Wednesday, May 1, 2013

The Battle of Chestnut Neck: Atlantic County's Revolutionary War saga

I've got a warm spot in my heart for communities that make an effort to commemorate their otherwise little-known places in history. Having grown up in Union, I'll explain the significance of the 1780 Battle of Connecticut Farms for anyone who will stand still for five minutes. Thus, I was in my element when Ivan and I stopped to check out the imposingly tall monument on Route 9 north of Forsythe NWR.

Bordered by roads on all three sides, the monument seems vaguely off. First, it seems to be in the middle of nowhere, though it's a short drive from the Parkway. Second, the statue of the Revolutionary War-era soldier on top is facing out to sea. It's definitely not placed to attract a ton of visitors, but as we discovered, there's good reason.

We'd stumbled onto the site of the only Revolutionary War battle to take place on the South Jersey shoreline. Memorializing the 1778 Battle of Chestnut Neck, the monument was erected by the Daughters of the American Revolution a little over a century ago. After we parked the car, we discovered even more: a British anchor and a smaller memorial, plus a very informative set of postings from the local Sons of the American Revolution.

To understand the strategic importance of Chestnut Neck, you need to know a little about the naval resources of the Continental forces during the battle for independence. Plainly put, they weren't much. Conversely, the British Navy was considered to be the finest in the world at the time. To improve the odds, the Continental Congress enacted a privateer system by which private merchant vessels were commissioned to capture British supply ships, bring them to port and unload their cargo. Not only would the British fighting forces lose valuable supplies, but the cargo would be sold and proceeds split among the American captains, crew and government. You could say the British were hoisted by their own petard: they'd successfully used the same strategy against the French in an earlier dispute.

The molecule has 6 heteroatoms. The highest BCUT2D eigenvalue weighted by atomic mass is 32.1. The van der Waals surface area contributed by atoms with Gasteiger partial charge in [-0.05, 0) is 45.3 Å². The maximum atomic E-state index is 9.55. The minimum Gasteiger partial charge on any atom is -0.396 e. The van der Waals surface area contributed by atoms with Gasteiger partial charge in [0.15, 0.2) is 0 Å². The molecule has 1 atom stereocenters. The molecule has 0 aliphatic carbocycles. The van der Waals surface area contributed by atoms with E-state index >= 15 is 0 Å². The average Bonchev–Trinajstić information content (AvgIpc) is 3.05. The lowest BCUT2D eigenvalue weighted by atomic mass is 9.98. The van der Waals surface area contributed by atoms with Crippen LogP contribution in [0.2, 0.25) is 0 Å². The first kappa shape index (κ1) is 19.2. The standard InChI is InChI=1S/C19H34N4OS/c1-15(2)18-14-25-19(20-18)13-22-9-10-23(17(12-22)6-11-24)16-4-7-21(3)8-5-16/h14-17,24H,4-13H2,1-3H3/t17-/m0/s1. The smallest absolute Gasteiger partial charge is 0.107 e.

A map near the monument
illustrates the terrain and location
of the Chestnut Neck fort.
In Southern New Jersey, the Great and Little Egg Harbor Rivers played crucial roles in this new economy, hosting warehouses and markets for the plundered British cargo. Chestnut Neck stood at the mouth of the Little Egg, and residents built a protective fort in 1777, funded by the New Jersey Assembly. It appears, however, that the budget never accounted for guns. Regardless, the port prospered as a privateer base, hosting the sale of about 30 ships and their cargo.

That kind of success naturally made Chestnut Neck a target of British ire. From their base in New York, General Clinton and Admiral Gambiel determined that the privateers and their cohorts had to be stopped. Nearby Batsto Ironworks was accessible by the Great Egg Harbor River and deemed a worthy target while they were in the area; ending production there would severely hamper the Continentals' weapons supply.

After departing Manhattan on September 30, 1778, the British ships' arrival was pushed back due to harsh weather, giving the Americans a chance to learn about the plot and move many of their ships safety at sea or farther up the river. Nonetheless, when the British reached Chestnut Neck on October 5, local loyalists updated them on militia plans and activities.

This more recent monument
honors privateer captains.
The next day saw the bulk of the action. While the British fleet had difficulty navigating through the shallow waters of Little Egg Harbor River, they managed to make it to Chestnut Neck, which was largely undefended. The remaining ten ships under colonist control were dismantled and burned, along with the fort and the rest of the community. According to contemporary reports, the fires persisted well into the next day.

While the British may have destroyed Chestnut Neck, they thought better of continuing on to Batsto to complete their mission. The fact that many of their craft were becoming grounded in the shallows, combined with the knowledge that the Americans were on to their plans, was enough to encourage them to withdraw.

Still, the British raid had permanently wiped Chestnut Neck off the map as an organized community. Residents resettled at nearby Port Republic, though there's now a relatively small area with a few houses and several boat ramps for small craft. And, of course, there's the monument. If you're in the area, just take Parkway exit 48 to Route 9 south and keep an eye toward the East. You'll find it pretty quickly.



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